THURSDAY, Jan. 22, 2004 (HealthDayNews) -- Popular perception to the contrary, cancer patients who participate in clinical trials may not actually have better treatment outcomes than those who don't take part in such trials, a new study says.
This is not to say patients are worse off, but experts don't really know one way or the other. "That's a question that can't be answered," says Dr. Joel Horovitz, director of general surgery at Maimonides Medical Center in New York City.
Somehow, though, the idea that patients in trials benefit has become part of the common lore.
"A lot of people in oncology have said that you're better off being in a clinical trial, either randomized or single arm, than being treated outside a clinical trial," says Dr. Steven Joffe, senior author of the study. Joffe is a pediatric oncologist at Dana-Farber Cancer Institute, Children's Hospital Boston, and Harvard Medical School, all in Boston.
The research appears in the Jan. 24 issue of The Lancet.
It's not entirely clear where that supposed benefit, commonly known as a "trial effect," come from. It could possibly be from new drugs (thought to be better than old ones), from being more closely monitored by medical professionals, or, perhaps, from doctors more carefully following standard treatment plans.
"People haven't really, for the most part, been clear about whether the supposed benefit comes from new treatments or just better administration of standard treatments," Joffe says. "It's all lumped together."
Even the fact of a benefit apparently has not been well documented.
Joffe and his colleagues reviewed 26 published studies that compared the health outcomes of cancer patients in trials with outcomes of those not in trials. While 14 of the studies did indeed suggest a better outcome, the authors conclude that most of the studies did not control well for bias.
Studies that showed positive outcomes were more likely to involve children and patients being treated earlier in their disease process.
"If there is a benefit from being in a clinical trial, then you would expect those within the clinical trial to do better, to survive longer," Joffe says. "We found some evidence to support that, but those studies are really hard to do because you have to make sure the two groups are the same."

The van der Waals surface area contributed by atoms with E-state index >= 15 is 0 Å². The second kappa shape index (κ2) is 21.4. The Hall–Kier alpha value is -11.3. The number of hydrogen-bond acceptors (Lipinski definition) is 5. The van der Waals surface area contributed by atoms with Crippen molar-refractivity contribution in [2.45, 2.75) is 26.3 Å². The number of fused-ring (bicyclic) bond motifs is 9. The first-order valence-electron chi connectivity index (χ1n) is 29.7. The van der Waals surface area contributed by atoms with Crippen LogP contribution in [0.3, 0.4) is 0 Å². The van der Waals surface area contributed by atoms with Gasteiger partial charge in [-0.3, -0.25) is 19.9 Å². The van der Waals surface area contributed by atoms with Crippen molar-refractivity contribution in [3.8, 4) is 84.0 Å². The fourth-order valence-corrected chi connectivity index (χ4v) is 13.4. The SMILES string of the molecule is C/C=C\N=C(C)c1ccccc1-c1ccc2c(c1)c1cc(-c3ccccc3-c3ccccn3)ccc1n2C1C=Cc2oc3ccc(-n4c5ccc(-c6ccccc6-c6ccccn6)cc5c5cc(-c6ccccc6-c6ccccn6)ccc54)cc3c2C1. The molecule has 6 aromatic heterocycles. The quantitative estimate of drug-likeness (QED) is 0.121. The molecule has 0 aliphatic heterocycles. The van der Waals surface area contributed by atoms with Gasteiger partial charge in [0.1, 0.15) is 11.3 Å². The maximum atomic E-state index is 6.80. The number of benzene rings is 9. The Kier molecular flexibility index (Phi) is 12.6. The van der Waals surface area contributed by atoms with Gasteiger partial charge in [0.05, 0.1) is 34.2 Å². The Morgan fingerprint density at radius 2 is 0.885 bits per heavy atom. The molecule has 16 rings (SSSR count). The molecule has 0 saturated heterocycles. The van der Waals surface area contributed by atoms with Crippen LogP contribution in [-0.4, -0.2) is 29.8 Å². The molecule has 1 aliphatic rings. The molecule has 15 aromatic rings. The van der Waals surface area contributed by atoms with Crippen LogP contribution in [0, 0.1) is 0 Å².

If the group receiving the new treatment is five years younger or just a little bit healthier, then it's not a fair comparison and the results will be skewed. "You don't know if the differences reflect the treatment or the fact that they were different to start with," Joffe points out. "Maybe they're going to a better treatment center, so the message is not necessarily get yourself into a trial but go to a good treatment center."
But another message that Joffe wants to stress is that people should still sign up for clinical trials. "I want people to sign up, but I don't want them to sign up on the basis of a statement that I can't substantiate," he says. Rather, participants should think of themselves as part of a larger, valiant effort to improve medicine for future patients.
"I encourage patients and parents on the basis of this -- of how we can make things better [for everyone]," Joffe says.
This new altruistic bent may go against how many people currently make their decisions.
"I think the real reason patients enroll in a trial is that they feel their only shot is if they get access to some experimental drug that turns out to work," Horovitz says. "Most of my patients want to do it because they feel that's the only shot they're going to get for themselves, not that they're going to benefit mankind."